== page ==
A style law at the New York Times requires reporters to use a foreign or hi-falutin’ word whenever possible. Here’s a great example in a Sept. 28, 2019, story:
“WASHINGTON — House Democrats, kick-starting their impeachment inquiry into President Trump, subpoenaed Secretary of State Mike Pompeo on Friday, demanding he produce a tranche of documents related to the president’s dealings with Ukraine.”
Now, unless you are a banker, investor or bond trader, you’ll ask, “What the hell is a tranche?” So you go to Merriam-Webster for definition of tranche: “… a division or portion of a pool or whole;
specifically: an issue of bonds derived from a pooling of like obligations (such as securitized mortgage debt) that is differentiated from other issues especially by maturity or rate of return.”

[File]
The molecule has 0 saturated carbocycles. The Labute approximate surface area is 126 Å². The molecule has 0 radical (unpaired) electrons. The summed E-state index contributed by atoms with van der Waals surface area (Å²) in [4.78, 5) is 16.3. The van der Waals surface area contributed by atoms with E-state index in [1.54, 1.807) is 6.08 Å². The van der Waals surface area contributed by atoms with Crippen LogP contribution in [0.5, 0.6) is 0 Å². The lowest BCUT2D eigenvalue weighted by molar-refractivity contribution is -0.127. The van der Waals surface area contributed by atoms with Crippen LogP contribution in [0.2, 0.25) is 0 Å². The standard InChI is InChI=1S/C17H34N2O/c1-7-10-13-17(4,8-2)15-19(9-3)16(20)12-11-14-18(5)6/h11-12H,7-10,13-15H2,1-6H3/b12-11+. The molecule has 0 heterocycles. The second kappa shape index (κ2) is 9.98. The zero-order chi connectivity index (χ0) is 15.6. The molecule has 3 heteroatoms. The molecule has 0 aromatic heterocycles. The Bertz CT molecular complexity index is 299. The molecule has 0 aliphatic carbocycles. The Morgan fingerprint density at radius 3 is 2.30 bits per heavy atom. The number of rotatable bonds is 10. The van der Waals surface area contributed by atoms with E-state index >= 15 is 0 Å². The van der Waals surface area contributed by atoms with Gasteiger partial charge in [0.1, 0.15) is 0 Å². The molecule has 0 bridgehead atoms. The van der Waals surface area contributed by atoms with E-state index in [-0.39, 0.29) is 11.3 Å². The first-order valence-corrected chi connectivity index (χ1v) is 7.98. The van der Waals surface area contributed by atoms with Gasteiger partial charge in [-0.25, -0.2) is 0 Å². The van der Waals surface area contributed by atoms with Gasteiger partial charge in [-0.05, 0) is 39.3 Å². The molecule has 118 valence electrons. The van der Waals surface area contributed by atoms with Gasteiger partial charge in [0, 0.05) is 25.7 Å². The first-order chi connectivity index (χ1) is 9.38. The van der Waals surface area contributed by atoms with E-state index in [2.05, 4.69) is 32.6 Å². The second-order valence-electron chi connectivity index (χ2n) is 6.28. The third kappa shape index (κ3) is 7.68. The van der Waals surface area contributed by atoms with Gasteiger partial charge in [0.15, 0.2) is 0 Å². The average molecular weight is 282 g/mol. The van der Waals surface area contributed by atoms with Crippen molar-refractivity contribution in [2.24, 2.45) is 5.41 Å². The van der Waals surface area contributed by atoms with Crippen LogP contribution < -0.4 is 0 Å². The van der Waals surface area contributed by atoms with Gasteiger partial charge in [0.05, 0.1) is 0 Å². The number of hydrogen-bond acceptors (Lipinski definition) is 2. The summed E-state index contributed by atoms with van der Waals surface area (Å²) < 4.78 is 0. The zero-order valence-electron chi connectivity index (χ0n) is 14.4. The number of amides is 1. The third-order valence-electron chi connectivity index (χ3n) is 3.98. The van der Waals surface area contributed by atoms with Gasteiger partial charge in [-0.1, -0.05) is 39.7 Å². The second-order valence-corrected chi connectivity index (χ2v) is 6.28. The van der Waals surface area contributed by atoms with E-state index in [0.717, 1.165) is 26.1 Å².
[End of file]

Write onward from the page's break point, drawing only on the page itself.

A search through the New York Times finds some 850 uses, most of them in business stories referring to portions of money or loans.
So now you know. In plain English, the Democrats want some documents, but not all of ’em.
File under: All the news that’s fit to confuse.